Capital’s Electrifying Performance

Capital Electric Construction Company

Capital Electric Construction Company, Inc., has made the top tier on a list of leading electrical contractors in Kansas City, carried out huge projects including work at the Kansas City International Airport, and been in business over sixty years. The firm remains eager to grow and take on even bigger jobs; for this company, coasting along on previous company achievements seems unthinkable.
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Capital Electric’s customer base is very wide, covering everything from automotive to power generation facilities, hospitals, universities, casinos, data centers, and government buildings. “We’re really diversified in that we handle just about everything: industrial, healthcare, commercial buildings and data centers. We don’t have one major focus. I think healthcare is probably our largest at twelve to fifteen percent of our revenue,” states President Ed Downey.

From its branch in Manhattan, Kansas in addition to the Kansas City headquarters, Capital Electric prefers to do as much of its own work as possible. “We contract out some excavation and do other small subcontracts, but the lion’s share of what we do is all self-performed, from the low-voltage side all the way up to the medium-voltage side,” he says.

The company’s self-performed services fall under the categories of construction, engineering, integrated systems, and service. Construction covers fieldwork, estimating, pre-construction, project management, and more. The integrated systems group does new installations, maintenance, and modifications for voice/data, fiber optics, CCTV and fire alarm systems, while the service division handles all manner of jobs, large and small, involving cable locating, infrared scanning, parking lot and sports lighting, process controls, and similar.

Its engineering capabilities consist of power quality analysis, load-flow studies, medium-voltage system design, and more. Technology is central to what the engineering division does. Capital Electric is a big proponent of building information modeling (BIM) technology to create digital computer models of buildings and other sites. The company utilizes Autodesk Revit software for three-dimensional design and has design/build specialists on staff. Having this capability in-house allows it to have more control over projects, leading to better results.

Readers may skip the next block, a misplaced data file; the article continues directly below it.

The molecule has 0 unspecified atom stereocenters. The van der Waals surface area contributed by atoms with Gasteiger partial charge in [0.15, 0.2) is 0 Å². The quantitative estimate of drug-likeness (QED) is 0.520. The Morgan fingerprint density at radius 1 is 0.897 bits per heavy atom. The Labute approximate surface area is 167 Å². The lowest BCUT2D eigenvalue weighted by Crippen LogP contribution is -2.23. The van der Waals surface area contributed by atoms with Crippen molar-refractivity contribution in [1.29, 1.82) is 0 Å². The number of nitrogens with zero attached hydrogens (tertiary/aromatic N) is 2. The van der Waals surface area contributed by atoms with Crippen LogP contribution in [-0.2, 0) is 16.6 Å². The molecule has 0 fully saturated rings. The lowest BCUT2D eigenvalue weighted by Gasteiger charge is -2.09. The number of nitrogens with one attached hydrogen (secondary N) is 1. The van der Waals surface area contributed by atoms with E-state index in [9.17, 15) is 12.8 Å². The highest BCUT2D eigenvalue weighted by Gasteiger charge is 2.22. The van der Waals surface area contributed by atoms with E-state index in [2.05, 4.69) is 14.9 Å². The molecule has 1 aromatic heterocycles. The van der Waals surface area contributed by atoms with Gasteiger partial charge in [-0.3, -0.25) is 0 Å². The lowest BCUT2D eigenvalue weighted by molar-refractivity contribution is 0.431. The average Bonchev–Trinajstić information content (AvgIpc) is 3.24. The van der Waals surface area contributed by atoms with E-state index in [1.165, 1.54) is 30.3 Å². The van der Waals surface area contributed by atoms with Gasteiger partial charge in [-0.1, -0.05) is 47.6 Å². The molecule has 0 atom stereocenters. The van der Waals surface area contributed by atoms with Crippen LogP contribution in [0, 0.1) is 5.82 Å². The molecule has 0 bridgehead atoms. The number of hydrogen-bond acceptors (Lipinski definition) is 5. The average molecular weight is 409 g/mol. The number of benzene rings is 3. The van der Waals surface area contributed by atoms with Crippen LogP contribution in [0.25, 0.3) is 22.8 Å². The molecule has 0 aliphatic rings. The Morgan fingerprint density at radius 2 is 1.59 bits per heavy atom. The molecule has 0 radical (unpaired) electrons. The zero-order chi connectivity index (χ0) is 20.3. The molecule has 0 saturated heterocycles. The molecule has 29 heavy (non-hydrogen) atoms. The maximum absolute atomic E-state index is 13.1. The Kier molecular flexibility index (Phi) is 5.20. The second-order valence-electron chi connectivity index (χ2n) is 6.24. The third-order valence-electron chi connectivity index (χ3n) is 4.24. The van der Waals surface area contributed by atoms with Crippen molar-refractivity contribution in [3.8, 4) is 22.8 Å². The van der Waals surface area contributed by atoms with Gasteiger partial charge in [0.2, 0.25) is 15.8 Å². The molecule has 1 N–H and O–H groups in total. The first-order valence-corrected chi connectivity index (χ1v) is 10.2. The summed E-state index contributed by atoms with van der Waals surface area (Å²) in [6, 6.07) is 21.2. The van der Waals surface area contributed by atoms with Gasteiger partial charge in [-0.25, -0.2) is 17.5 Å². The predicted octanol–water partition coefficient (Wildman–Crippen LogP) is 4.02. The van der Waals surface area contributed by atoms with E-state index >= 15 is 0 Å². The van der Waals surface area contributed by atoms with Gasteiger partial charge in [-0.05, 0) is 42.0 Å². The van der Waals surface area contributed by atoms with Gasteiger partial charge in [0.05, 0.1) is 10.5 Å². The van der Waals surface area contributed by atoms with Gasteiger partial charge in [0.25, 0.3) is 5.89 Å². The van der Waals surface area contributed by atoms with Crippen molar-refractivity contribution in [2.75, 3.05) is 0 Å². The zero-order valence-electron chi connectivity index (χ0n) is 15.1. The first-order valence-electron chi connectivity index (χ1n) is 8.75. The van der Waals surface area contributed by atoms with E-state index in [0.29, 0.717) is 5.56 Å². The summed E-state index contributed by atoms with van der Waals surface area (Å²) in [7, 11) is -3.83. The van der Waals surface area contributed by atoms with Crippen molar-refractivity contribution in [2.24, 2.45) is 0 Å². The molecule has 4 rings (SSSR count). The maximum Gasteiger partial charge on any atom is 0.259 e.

“Technology is driving everything that we do on a daily basis. Owners are pushing us more and more on how we can be more technologically savvy to grow, not just be the same-old electrical contracting business that has been around forever,” he explains.

Because Kansas City is located right on the border between Kansas and Missouri, Capital Electric’s workload is split roughly equally between the two states. Some of the work the company has done recently involves extremely high-profile construction projects. The firm, for example, was hired as an overall electrical contractor on a $1.9 billion construction project to build a new terminal at Kansas City International Airport.

“We’ll be doing all the medium-voltage distribution, working with Kansas City Power and Light, all the way through to the lighting and power distribution to the new mechanical equipment, the new central plant, the baggage claim system,” says Downey.

Capital Electric is also serving as an overall electrical contractor for the construction of the National Bio and Agro-Defense Facility (NBAF) in Manhattan, Kansas. Once completed, the NBAF “will be a state-of-the-art biocontainment laboratory for the study of diseases that threaten both America’s animal agricultural industry and public health,” explains the website for the Department of Homeland Security, under whose auspices the facility is being constructed.

Capital Electric was heavily involved in the pre-construction phase of the NBAF and is currently “doing all the medium-voltage and 480V distribution to the facility, all the way through the lab space build-out and support buildings, working with a couple of subcontractors,” he says.

A recently completed project saw the company working on a twelve-story hospital tower for The University of Kansas Health System. For this assignment, it handled low-voltage systems, lighting, power distribution, and more.

Employment fluctuates, depending on workload. The company is a signatory to International Brotherhood of Electrical Workers (IBEW) locals in Kansas City and Manhattan. Working with the IBEW means Capital Electric can tap into a highly qualified pool of electricians whenever it needs extra staff.

“We have about 260 electricians currently working in the field. In the office we have about 47 employees,” states Downey. “Our minimum is about 200 electricians in the field, and the largest count we’ve reached since 2010 has been about 550 electricians in the field.”

The union connection guarantees that new hires will have comprehensive training and certification. On top of this, Capital Electric expects workers to be safety-minded, an important consideration when dealing with electricity.